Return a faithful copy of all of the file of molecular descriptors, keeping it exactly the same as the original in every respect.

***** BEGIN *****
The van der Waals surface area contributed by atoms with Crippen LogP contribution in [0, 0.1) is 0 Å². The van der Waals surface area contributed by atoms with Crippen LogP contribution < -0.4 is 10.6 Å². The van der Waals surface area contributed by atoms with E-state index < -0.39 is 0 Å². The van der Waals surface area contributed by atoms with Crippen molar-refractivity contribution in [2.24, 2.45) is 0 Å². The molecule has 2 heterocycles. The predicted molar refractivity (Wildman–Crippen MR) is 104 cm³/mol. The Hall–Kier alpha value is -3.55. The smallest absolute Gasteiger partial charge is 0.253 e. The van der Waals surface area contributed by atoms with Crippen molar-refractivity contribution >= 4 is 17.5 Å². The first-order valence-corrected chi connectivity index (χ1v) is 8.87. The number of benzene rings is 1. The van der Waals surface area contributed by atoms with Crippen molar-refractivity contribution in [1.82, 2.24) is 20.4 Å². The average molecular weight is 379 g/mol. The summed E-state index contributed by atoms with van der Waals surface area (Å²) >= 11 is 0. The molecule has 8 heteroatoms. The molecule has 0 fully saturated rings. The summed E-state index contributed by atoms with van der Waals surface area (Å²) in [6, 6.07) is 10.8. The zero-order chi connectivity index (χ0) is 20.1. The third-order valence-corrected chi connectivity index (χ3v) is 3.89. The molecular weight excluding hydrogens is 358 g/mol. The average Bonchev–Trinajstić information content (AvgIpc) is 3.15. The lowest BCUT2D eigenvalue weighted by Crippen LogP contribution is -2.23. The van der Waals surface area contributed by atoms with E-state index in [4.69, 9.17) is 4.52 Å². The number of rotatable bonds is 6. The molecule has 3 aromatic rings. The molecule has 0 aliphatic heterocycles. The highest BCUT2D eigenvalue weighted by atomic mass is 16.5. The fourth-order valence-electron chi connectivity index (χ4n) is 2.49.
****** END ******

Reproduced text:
The van der Waals surface area contributed by atoms with Crippen LogP contribution in [0, 0.1) is 0 Å². The van der Waals surface area contributed by atoms with Crippen LogP contribution < -0.4 is 10.6 Å². The van der Waals surface area contributed by atoms with E-state index < -0.39 is 0 Å². The van der Waals surface area contributed by atoms with Crippen molar-refractivity contribution in [2.24, 2.45) is 0 Å². The molecule has 2 heterocycles. The predicted molar refractivity (Wildman–Crippen MR) is 104 cm³/mol. The Hall–Kier alpha value is -3.55. The smallest absolute Gasteiger partial charge is 0.253 e. The van der Waals surface area contributed by atoms with Crippen molar-refractivity contribution >= 4 is 17.5 Å². The first-order valence-corrected chi connectivity index (χ1v) is 8.87. The number of benzene rings is 1. The van der Waals surface area contributed by atoms with Crippen molar-refractivity contribution in [1.82, 2.24) is 20.4 Å². The average molecular weight is 379 g/mol. The summed E-state index contributed by atoms with van der Waals surface area (Å²) >= 11 is 0. The molecule has 8 heteroatoms. The molecule has 0 fully saturated rings. The summed E-state index contributed by atoms with van der Waals surface area (Å²) in [6, 6.07) is 10.8. The zero-order chi connectivity index (χ0) is 20.1. The third-order valence-corrected chi connectivity index (χ3v) is 3.89. The molecular weight excluding hydrogens is 358 g/mol. The average Bonchev–Trinajstić information content (AvgIpc) is 3.15. The lowest BCUT2D eigenvalue weighted by Crippen LogP contribution is -2.23. The van der Waals surface area contributed by atoms with E-state index in [4.69, 9.17) is 4.52 Å². The number of rotatable bonds is 6. The molecule has 3 aromatic rings. The molecule has 0 aliphatic heterocycles. The highest BCUT2D eigenvalue weighted by atomic mass is 16.5. The fourth-order valence-electron chi connectivity index (χ4n) is 2.49.